Measurement uncertainty

Measurement uncertainty

In metrology, measurement uncertainty is a non-negative parameter characterizing the dispersion of the values attributed to a measured quantity. The uncertainty has a probabilistic basis and reflects incomplete knowledge of the quantity. All measurements are subject to uncertainty and a measured value is only complete if it is accompanied by a statement of the associated uncertainty. Fractional uncertainty is the measurement uncertainty divided by the measured value.

Codex has guidelines on Measurement Uncertainty, CAC/GL 54-2004.



The purpose of measurement is to provide information about a quantity of interest - a measurand. For example, the measurand might be the volume of a vessel, the potential difference between the terminals of a battery, or the mass concentration of lead in a flask of water.

No measurement is exact. When a quantity is measured, the outcome depends on the measuring system, the measurement procedure, the skill of the operator, the environment, and other effects.[1] Even if the quantity were to be measured several times, in the same way and in the same circumstances, a different measured value would in general be obtained each time, assuming that the measuring system has sufficient resolution to distinguish between the values.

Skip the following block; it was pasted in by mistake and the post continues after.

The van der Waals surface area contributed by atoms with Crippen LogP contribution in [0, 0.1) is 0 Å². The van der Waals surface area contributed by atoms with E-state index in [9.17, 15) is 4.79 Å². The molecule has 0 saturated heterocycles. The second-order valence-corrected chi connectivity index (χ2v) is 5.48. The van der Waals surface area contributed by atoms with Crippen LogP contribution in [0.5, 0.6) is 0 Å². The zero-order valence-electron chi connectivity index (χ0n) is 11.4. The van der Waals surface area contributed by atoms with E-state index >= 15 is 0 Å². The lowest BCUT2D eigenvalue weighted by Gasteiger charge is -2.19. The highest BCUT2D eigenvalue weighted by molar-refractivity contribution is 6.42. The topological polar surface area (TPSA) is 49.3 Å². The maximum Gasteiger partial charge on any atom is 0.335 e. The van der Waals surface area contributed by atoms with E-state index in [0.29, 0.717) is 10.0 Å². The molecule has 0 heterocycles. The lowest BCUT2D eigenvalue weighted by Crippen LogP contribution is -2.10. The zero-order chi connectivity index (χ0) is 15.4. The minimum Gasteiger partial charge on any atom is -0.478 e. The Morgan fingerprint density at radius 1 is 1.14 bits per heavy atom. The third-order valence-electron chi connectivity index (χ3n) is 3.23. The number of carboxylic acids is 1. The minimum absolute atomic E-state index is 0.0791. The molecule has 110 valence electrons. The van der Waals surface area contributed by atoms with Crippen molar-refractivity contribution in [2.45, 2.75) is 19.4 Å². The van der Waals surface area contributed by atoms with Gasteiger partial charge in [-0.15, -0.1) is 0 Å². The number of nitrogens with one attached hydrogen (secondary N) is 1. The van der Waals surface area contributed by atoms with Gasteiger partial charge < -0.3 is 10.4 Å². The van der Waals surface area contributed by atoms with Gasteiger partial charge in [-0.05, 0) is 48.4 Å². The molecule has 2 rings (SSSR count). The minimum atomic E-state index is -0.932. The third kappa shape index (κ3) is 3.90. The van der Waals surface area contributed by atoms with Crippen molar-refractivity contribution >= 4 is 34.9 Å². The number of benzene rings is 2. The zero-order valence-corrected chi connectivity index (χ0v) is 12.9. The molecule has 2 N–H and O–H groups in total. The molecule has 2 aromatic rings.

The dispersion of the measured values would relate to how well the measurement is made. Their average would provide an estimate of the true value of the quantity that generally would be more reliable than an individual measured value. The dispersion and the number of measured values would provide information relating to the average value as an estimate of the true value. However, this information would not generally be adequate.

The measuring system may provide measured values that are not dispersed about the true value, but about some value offset from it. Take a domestic bathroom scale. Suppose it is not set to show zero when there is nobody on the scale, but to show some value offset from zero. Then, no matter how many times the person's mass were re-measured, the effect of this offset would be inherently present in the average of the values.

Random uncertainties and systematic errors

There are two types of measurement faults, systematic error and random uncertainty.

A systematic error (an estimate of which is known as a measurement bias) is associated with the fact that a measured value contains an offset. In general, a systematic error, regarded as a quantity, is a component of error that remains constant or depends in a specific manner on some other quantity.